On Monday, April 4, 1960, the same day the 1959 Academy Awards were held at RKO’s Pantages Theatre in Hollywood, Peter Kiewit Sons Co. completed a bridge across the Sepulveda Pass.
Ben Hur, still considered a landmark film, won the Best Picture award that year. The new Mulholland Drive Bridge received fewer headlines. After all, the bridge overlooked an undeveloped canyon. No freeway ran beneath it. No rapid route between West Los Angeles and the San Fernando Valley existed.
Now renamed Kiewit Infrastructure West, the contractor that built Mulholland Drive Bridge will be demolishing it. The San Diego Freeway that carried 100,000 vehicles per day at Olympic Bl in 1965 now carries more than 300,000 vehicles each workday, making it one of the busiest freeways in the United States.
The Sepulveda Pass I-405 Improvements Project will add a high-occupancy vehicle (HOV) lane to a 10-mile stretch of the northbound freeway, creating the nation’s longest continuous HOV corridor, continuing a long tradition of channeling vehicles through the Sepulveda Pass to join Los Angeles with its northwestern neighborhoods.
It is a long history.
The main portion of Mulholland Drive—westward from the Cahuenga Pass in Hollywood past the Sepulveda Pass—opened in 1924 under a different name: the Mulholland Highway. It was built by a consortium of Hollywood Hills landowners. Their goal was to bring development to the Hollywood Hills and make a few dollars for themselves.
They could not have known that Mulholland Dr would come to symbolize Los Angeles in films and songs, such as David Lynch’s Mulholland Drive and Tom Petty’s Free Fallin’.
Even the road’s name evokes Southern California history. Mulholland Drive (and Mulholland Highway) are named after engineer William Mulholland, a giant in Southern California history for his role in bringing distant water to chronically thirsty Los Angeles in 1913.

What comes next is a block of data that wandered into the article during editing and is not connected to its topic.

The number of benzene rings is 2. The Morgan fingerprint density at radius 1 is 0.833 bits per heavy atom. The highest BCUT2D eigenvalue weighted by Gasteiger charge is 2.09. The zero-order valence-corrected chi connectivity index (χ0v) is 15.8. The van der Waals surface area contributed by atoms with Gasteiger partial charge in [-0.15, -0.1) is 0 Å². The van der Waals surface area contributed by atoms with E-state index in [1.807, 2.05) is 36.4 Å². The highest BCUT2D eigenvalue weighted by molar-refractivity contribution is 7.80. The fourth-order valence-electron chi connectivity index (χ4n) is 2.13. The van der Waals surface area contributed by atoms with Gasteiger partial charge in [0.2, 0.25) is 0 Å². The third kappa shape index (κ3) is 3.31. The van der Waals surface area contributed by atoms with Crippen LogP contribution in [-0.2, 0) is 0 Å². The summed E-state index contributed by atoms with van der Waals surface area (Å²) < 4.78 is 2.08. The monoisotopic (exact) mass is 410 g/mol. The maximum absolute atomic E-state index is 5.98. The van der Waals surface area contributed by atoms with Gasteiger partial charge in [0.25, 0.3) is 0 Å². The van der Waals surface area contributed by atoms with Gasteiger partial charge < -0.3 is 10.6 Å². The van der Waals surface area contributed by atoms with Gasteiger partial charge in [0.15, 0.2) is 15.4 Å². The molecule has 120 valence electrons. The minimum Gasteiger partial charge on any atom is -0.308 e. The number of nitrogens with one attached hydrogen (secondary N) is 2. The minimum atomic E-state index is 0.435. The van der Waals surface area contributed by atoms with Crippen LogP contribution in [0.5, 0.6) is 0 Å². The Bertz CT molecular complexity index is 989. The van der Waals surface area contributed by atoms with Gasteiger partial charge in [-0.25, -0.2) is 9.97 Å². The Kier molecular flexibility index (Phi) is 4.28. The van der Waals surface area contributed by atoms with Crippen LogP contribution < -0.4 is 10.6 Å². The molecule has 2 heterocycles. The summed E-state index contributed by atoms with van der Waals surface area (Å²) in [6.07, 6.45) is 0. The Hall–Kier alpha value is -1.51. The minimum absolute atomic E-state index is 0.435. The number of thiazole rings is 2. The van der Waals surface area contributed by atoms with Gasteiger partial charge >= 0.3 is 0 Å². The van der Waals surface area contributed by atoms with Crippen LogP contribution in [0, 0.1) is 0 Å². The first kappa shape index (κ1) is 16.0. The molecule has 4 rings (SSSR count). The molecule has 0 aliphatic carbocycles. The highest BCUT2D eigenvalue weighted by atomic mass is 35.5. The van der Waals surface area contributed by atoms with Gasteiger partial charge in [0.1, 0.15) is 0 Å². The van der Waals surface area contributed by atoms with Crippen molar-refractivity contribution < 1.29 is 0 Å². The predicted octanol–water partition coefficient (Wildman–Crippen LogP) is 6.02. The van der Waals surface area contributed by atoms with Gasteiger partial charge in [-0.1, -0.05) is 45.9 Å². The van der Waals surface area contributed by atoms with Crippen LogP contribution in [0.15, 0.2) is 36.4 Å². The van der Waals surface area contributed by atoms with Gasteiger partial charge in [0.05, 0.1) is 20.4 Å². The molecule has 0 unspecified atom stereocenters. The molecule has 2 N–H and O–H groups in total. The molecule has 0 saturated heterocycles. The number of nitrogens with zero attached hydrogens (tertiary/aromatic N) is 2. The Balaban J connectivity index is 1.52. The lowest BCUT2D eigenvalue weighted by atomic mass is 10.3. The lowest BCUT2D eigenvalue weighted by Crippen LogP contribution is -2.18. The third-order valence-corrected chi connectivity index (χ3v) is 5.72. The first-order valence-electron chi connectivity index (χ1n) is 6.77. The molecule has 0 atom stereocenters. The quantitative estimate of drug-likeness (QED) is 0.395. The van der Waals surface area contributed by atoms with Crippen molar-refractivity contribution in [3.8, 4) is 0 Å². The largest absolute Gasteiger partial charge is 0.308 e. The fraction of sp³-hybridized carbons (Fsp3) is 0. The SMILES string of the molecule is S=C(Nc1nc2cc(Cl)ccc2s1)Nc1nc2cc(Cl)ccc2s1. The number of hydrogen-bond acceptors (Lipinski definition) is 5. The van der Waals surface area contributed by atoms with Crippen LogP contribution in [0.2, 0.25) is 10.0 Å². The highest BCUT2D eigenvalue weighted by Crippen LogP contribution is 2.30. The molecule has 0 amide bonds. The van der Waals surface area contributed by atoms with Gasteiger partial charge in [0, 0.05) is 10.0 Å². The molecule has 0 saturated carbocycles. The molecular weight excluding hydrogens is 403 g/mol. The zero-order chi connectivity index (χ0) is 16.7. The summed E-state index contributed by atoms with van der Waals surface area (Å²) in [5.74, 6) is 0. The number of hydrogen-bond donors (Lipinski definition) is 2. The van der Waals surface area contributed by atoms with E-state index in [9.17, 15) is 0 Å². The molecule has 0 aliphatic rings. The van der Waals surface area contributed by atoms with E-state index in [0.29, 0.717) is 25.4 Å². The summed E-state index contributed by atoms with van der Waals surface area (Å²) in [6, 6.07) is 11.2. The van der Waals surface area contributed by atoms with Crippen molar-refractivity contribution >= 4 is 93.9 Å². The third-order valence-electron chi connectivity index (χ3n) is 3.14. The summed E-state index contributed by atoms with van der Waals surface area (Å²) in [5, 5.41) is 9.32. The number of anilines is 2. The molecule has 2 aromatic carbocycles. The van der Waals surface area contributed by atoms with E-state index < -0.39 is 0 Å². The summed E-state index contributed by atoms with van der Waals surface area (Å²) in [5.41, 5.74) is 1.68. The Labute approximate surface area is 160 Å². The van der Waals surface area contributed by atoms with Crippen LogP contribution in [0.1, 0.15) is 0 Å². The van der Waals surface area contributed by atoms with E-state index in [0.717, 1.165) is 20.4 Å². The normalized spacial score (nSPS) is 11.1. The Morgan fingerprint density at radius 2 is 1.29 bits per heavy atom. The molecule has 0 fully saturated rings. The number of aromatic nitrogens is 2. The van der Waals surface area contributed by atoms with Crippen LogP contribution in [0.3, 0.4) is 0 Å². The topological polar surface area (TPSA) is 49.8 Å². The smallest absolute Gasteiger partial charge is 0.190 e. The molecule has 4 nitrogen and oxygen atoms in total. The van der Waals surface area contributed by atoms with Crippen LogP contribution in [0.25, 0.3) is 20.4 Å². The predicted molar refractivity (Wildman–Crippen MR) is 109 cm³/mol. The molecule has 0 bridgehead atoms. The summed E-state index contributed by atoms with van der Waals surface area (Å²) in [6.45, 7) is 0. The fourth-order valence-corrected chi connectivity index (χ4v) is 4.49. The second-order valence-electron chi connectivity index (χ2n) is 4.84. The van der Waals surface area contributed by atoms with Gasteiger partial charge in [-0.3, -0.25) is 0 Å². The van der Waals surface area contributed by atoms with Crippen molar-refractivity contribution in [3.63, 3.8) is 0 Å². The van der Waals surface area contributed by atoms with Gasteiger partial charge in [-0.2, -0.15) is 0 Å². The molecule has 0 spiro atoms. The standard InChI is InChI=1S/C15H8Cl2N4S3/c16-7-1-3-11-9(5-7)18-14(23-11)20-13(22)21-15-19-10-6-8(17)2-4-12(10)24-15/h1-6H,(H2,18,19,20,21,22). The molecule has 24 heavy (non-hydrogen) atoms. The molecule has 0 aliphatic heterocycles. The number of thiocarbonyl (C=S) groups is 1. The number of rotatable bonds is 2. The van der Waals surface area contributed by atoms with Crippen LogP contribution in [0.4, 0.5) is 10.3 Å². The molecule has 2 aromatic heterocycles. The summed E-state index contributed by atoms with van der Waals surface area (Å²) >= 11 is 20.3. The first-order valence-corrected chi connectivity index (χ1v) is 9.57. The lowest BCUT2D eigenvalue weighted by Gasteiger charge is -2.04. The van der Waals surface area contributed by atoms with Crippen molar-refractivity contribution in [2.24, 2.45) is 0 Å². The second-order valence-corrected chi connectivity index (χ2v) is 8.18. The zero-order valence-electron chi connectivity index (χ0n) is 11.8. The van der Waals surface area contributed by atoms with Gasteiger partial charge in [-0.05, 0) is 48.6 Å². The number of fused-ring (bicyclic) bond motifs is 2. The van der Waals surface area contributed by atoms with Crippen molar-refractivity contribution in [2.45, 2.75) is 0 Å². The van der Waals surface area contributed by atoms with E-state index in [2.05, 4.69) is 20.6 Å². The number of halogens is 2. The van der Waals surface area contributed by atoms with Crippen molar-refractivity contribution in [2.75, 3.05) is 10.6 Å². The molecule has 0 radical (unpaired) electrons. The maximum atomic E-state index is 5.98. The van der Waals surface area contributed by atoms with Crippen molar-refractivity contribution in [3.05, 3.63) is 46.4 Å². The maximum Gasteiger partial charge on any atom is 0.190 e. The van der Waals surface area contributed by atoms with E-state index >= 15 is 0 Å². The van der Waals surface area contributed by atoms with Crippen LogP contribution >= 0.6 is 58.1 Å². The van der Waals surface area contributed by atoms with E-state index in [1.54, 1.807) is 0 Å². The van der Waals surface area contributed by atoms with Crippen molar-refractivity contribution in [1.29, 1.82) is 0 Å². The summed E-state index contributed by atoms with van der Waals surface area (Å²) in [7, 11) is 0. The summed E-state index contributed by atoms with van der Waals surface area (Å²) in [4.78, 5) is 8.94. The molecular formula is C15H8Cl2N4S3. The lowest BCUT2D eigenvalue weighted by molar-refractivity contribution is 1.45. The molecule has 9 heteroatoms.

With Mulholland’s aqueducts feeding Los Angeles, its population exploded. Consequently, in May, 1958, the State Division of Highways—this preceded the creation of Caltrans—called for bids on a $10-million highway construction project.
Besides closing a 4.1-mile gap in US-101 and funding other work on the San Diego Freeway, the 1958 contract required the relocation of 1.1 miles of Mulholland Drive south. The Los Angeles Times called it “a mammoth project.” Once moved, Mulholland Drive would cross a new 579-foot-long bridge: Mulholland Drive Bridge.
When completed, relocating Mulholland Drive and building Mulholland Drive Bridge cost $1,824,000.
In June 1960, bids were opened for a $14-million contract to extend the San Diego Freeway 7.4 miles from Brentwood to Valley Vista Bl in the San Fernando Valley. Mulholland Drive Bridge would finally span a freeway.
In a production reminiscent of a Hollywood sequel, the Mulholland Drive Bridge will be demolished and reconstructed to accommodate the widening of the I-405 freeway. The new bridge will be widened by approximately 10 feet and designed to the latest seismic standards.
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[…] of note, this interesting article on the MTA website describes how the original Mulholland Bridge was built back in the late 1950’s, and how the same […]
[…] of note, this interesting article on the MTA website describes how the original Mulholland Bridge was built back in the late 1950’s, and how the […]